100 Amazing Facts About the Negro with Complete Proof

A Short Cut to The World History of The Negro

Author: J. A. Rogers

Publisher: Wesleyan University Press

ISBN: 0819575496

Category: Social Science

Page: 72

View: 9724


First published in 1934 and revised in 1962, this book gathers journalist and historian Joel Augustus Rogers’ columns from the syndicated newspaper feature titled Your History. Patterned after the look of Ripley’s popular Believe It or Not the multiple vignettes in each episode recount short items from Rogers’s research. The feature began in the Pittsburgh Courier in November 1934 and ran through the 1960s.

100 Amazing Facts About The Negro

With Complete Proof: The 2017 Edition Celebrating Black Excellence A Tribute To J. A. Rogers

Author: Axsal Johnson

Publisher: Yusa Limited

ISBN: 9780993085970

Category: Social Science

Page: 124

View: 1601


100 Amazing Facts About The Negro: With Complete Proof: The 2017 Edition Celebrating Black Excellence is as much of a tribute to the life and works of J. A Rogers as it is to the black African community of the world and the excellence they exhibit in every social, professional and academic field so naturally.

100 Amazing Facts About the Negro

Author: Henry Louis Gates, Jr.

Publisher: Pantheon

ISBN: 0307908720

Category: History

Page: 496

View: 4045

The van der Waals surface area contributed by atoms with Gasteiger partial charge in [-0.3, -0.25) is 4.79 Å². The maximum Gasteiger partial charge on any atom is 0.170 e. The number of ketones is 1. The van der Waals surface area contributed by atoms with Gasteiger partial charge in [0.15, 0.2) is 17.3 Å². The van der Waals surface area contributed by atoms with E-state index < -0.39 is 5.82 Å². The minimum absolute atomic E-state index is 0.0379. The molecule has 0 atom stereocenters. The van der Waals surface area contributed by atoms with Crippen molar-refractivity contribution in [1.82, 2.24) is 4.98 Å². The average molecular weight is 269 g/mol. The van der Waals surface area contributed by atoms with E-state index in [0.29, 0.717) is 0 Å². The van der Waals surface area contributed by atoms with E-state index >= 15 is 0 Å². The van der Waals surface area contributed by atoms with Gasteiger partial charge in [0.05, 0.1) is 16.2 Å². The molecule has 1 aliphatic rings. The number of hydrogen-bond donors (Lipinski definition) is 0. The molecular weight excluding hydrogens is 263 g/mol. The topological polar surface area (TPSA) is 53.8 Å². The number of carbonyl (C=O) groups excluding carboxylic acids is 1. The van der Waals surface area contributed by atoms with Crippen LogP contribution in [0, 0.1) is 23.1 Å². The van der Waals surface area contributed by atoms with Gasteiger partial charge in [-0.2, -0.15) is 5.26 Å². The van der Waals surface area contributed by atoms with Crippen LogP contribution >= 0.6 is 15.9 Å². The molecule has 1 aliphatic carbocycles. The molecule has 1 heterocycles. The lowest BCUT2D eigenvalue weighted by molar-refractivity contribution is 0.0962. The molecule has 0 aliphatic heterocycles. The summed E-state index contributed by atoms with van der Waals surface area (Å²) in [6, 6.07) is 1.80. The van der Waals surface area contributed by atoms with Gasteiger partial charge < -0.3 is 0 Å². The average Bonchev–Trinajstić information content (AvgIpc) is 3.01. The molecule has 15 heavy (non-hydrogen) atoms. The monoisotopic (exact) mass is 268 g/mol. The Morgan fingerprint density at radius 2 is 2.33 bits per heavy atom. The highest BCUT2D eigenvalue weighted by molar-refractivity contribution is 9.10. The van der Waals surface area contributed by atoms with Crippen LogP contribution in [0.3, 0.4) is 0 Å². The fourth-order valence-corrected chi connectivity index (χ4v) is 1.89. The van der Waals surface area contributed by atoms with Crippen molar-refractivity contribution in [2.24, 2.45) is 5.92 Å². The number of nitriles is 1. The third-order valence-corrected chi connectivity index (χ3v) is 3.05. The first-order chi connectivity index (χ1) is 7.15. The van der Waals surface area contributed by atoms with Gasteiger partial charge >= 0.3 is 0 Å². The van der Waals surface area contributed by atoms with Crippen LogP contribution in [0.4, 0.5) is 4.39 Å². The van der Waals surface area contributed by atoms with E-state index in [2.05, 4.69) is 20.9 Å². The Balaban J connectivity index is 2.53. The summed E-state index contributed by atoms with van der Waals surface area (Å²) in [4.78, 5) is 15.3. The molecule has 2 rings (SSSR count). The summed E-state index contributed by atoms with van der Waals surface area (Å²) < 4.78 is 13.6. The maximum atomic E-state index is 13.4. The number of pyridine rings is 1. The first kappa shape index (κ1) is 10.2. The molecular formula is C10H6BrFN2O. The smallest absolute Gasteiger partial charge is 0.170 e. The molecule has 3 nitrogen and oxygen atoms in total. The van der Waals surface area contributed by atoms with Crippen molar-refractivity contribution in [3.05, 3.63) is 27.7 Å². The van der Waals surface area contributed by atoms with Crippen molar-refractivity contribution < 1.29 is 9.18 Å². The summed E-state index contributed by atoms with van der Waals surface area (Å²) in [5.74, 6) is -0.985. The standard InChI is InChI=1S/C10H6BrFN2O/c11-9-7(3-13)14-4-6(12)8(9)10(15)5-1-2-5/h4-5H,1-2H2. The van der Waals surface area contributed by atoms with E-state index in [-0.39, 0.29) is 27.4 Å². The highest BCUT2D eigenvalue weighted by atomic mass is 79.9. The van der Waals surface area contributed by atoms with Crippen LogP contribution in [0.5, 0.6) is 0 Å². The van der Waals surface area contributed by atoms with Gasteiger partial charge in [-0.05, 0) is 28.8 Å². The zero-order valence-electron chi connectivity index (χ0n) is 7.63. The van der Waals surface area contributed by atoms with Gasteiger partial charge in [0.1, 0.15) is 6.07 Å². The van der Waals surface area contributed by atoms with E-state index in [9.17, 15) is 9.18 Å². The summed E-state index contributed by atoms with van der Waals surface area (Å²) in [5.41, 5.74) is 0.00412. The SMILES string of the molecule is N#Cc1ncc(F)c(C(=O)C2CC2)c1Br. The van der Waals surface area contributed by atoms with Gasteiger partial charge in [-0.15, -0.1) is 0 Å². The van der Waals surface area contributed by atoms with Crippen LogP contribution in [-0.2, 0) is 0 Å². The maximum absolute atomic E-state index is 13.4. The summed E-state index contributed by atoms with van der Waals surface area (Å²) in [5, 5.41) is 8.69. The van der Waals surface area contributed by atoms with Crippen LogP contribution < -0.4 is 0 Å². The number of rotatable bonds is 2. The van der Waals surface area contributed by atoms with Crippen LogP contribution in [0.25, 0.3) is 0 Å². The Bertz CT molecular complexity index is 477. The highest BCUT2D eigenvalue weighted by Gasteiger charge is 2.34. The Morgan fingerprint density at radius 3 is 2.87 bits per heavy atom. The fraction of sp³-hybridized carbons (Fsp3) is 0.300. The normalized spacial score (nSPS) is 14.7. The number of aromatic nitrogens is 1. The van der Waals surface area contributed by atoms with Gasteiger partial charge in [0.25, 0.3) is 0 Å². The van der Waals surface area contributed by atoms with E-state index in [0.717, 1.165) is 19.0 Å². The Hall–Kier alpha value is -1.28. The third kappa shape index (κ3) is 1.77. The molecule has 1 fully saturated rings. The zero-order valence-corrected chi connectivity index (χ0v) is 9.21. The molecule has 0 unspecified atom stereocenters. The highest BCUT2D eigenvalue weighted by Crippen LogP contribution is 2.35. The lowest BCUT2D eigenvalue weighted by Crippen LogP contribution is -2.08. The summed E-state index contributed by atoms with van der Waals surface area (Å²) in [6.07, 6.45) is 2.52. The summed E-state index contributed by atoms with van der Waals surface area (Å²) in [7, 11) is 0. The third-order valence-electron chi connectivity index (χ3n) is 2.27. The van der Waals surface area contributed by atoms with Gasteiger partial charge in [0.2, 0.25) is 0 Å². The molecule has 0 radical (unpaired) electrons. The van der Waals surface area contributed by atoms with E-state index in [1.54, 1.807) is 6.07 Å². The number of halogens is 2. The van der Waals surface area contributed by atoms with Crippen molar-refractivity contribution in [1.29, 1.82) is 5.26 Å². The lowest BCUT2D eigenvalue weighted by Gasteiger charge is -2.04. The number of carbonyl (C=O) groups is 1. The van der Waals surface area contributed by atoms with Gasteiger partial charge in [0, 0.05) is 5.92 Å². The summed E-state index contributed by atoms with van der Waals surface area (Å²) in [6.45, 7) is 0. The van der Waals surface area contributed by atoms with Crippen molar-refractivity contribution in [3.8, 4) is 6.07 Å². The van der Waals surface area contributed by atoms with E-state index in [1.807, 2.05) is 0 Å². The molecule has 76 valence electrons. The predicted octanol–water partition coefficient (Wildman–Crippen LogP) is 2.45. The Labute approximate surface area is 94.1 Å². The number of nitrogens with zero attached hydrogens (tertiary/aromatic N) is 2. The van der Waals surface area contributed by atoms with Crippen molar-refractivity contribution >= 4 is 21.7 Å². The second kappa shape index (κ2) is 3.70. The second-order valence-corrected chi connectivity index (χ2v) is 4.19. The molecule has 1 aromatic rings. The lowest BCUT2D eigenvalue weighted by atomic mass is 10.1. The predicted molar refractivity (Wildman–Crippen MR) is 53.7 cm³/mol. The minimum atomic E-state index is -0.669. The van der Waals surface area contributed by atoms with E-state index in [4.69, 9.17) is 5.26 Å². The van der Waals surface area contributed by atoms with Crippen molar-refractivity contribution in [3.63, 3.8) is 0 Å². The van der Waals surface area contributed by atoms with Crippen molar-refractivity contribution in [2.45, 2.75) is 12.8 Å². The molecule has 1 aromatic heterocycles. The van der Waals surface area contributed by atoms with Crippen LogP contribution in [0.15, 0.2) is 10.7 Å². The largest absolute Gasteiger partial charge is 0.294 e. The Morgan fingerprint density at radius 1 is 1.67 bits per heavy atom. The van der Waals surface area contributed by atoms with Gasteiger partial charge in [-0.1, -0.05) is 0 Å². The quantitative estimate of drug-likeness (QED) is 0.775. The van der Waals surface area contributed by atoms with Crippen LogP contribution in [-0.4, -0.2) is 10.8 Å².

The first edition of Joel Augustus Rogers’s now legendary 100 Amazing Facts About the Negro with Complete Proof, published in 1957, was billed as “A Negro ‘Believe It or Not.’” Rogers’s little book was priceless because he was delivering enlightenment and pride, steeped in historical research, to a people too long starved on the lie that they were worth nothing. For African Americans of the Jim Crow era, Rogers’s was their first black history teacher. But Rogers was not always shy about embellishing the “facts” and minimizing ambiguity; neither was he above shock journalism now and then. With élan and erudition—and with winning enthusiasm—Henry Louis Gates, Jr. gives us a corrective yet loving homage to Roger’s work. Relying on the latest scholarship, Gates leads us on a romp through African, diasporic, and African-American history in question-and-answer format. Among the one hundred questions: Who were Africa’s first ambassadors to Europe? Who was the first black president in North America? Did Lincoln really free the slaves? Who was history’s wealthiest person? What percentage of white Americans have recent African ancestry? Why did free black people living in the South before the end of the Civil War stay there? Who was the first black head of state in modern Western history? Where was the first Underground Railroad? Who was the first black American woman to be a self-made millionaire? Which black man made many of our favorite household products better? Here is a surprising, inspiring, sometimes boldly mischievous—all the while highly instructive and entertaining—compendium of historical curiosities intended to illuminate the sheer complexity and diversity of being “Negro” in the world. (With full-color illustrations throughout.)